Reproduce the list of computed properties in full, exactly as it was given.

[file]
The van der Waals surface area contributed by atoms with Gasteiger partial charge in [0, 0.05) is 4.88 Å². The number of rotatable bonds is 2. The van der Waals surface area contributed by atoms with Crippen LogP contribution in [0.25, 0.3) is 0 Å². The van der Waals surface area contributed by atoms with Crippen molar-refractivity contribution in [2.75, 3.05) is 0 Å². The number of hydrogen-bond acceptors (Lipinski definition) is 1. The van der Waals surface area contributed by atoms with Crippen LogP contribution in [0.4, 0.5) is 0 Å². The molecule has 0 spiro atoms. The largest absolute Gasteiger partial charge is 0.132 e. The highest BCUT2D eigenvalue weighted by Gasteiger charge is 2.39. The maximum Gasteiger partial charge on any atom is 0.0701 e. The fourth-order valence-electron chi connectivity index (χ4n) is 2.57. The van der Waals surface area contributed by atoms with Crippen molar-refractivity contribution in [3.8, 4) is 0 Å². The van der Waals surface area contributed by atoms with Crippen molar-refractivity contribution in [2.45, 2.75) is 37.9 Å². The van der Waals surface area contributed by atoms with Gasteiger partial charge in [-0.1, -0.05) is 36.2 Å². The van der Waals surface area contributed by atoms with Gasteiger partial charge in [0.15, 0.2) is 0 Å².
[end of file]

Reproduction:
The van der Waals surface area contributed by atoms with Gasteiger partial charge in [0, 0.05) is 4.88 Å². The number of rotatable bonds is 2. The van der Waals surface area contributed by atoms with Crippen LogP contribution in [0.25, 0.3) is 0 Å². The van der Waals surface area contributed by atoms with Crippen molar-refractivity contribution in [2.75, 3.05) is 0 Å². The number of hydrogen-bond acceptors (Lipinski definition) is 1. The van der Waals surface area contributed by atoms with Crippen LogP contribution in [0.4, 0.5) is 0 Å². The molecule has 0 spiro atoms. The largest absolute Gasteiger partial charge is 0.132 e. The highest BCUT2D eigenvalue weighted by Gasteiger charge is 2.39. The maximum Gasteiger partial charge on any atom is 0.0701 e. The fourth-order valence-electron chi connectivity index (χ4n) is 2.57. The van der Waals surface area contributed by atoms with Crippen molar-refractivity contribution in [3.8, 4) is 0 Å². The van der Waals surface area contributed by atoms with Crippen molar-refractivity contribution in [2.45, 2.75) is 37.9 Å². The van der Waals surface area contributed by atoms with Gasteiger partial charge in [-0.1, -0.05) is 36.2 Å². The van der Waals surface area contributed by atoms with Gasteiger partial charge in [0.15, 0.2) is 0 Å².